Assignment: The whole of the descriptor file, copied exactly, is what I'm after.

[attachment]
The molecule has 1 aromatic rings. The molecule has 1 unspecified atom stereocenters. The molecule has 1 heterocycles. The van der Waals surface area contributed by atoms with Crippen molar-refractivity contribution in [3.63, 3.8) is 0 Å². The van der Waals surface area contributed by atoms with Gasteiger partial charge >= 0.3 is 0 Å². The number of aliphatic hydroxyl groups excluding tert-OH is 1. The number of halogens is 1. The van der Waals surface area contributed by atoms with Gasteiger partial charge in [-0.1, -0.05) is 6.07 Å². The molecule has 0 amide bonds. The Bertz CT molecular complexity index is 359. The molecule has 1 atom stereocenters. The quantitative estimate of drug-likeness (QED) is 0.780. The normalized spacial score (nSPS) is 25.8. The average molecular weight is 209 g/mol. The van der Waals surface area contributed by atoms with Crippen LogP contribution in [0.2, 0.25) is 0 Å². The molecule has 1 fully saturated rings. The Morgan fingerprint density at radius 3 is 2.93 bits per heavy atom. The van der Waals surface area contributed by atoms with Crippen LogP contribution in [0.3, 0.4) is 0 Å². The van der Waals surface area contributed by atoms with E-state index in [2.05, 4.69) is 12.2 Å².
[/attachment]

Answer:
The molecule has 1 aromatic rings. The molecule has 1 unspecified atom stereocenters. The molecule has 1 heterocycles. The van der Waals surface area contributed by atoms with Crippen molar-refractivity contribution in [3.63, 3.8) is 0 Å². The van der Waals surface area contributed by atoms with Gasteiger partial charge >= 0.3 is 0 Å². The number of aliphatic hydroxyl groups excluding tert-OH is 1. The number of halogens is 1. The van der Waals surface area contributed by atoms with Gasteiger partial charge in [-0.1, -0.05) is 6.07 Å². The molecule has 0 amide bonds. The Bertz CT molecular complexity index is 359. The molecule has 1 atom stereocenters. The quantitative estimate of drug-likeness (QED) is 0.780. The normalized spacial score (nSPS) is 25.8. The average molecular weight is 209 g/mol. The van der Waals surface area contributed by atoms with Crippen LogP contribution in [0.2, 0.25) is 0 Å². The molecule has 1 fully saturated rings. The Morgan fingerprint density at radius 3 is 2.93 bits per heavy atom. The van der Waals surface area contributed by atoms with Crippen LogP contribution in [0.3, 0.4) is 0 Å². The van der Waals surface area contributed by atoms with E-state index in [2.05, 4.69) is 12.2 Å².